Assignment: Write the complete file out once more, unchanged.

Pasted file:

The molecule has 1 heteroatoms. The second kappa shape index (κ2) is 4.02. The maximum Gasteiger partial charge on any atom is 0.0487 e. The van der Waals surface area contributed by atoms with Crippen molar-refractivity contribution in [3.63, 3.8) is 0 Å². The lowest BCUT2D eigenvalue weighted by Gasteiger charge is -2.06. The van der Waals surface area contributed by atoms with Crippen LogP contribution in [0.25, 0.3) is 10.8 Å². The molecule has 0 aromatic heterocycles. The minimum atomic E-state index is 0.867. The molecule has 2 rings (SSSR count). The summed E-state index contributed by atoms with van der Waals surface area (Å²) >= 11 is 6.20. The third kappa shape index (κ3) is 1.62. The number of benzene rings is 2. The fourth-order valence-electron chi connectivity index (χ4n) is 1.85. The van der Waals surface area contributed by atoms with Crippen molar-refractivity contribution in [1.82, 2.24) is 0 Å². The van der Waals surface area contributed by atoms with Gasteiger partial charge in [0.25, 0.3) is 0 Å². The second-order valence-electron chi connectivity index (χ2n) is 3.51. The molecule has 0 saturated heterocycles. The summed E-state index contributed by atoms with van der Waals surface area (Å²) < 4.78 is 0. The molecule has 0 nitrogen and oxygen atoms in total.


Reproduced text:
The molecule has 1 heteroatoms. The second kappa shape index (κ2) is 4.02. The maximum Gasteiger partial charge on any atom is 0.0487 e. The van der Waals surface area contributed by atoms with Crippen molar-refractivity contribution in [3.63, 3.8) is 0 Å². The lowest BCUT2D eigenvalue weighted by Gasteiger charge is -2.06. The van der Waals surface area contributed by atoms with Crippen LogP contribution in [0.25, 0.3) is 10.8 Å². The molecule has 0 aromatic heterocycles. The minimum atomic E-state index is 0.867. The molecule has 2 rings (SSSR count). The summed E-state index contributed by atoms with van der Waals surface area (Å²) >= 11 is 6.20. The third kappa shape index (κ3) is 1.62. The number of benzene rings is 2. The fourth-order valence-electron chi connectivity index (χ4n) is 1.85. The van der Waals surface area contributed by atoms with Crippen molar-refractivity contribution in [1.82, 2.24) is 0 Å². The van der Waals surface area contributed by atoms with Gasteiger partial charge in [0.25, 0.3) is 0 Å². The second-order valence-electron chi connectivity index (χ2n) is 3.51. The molecule has 0 saturated heterocycles. The summed E-state index contributed by atoms with van der Waals surface area (Å²) < 4.78 is 0. The molecule has 0 nitrogen and oxygen atoms in total.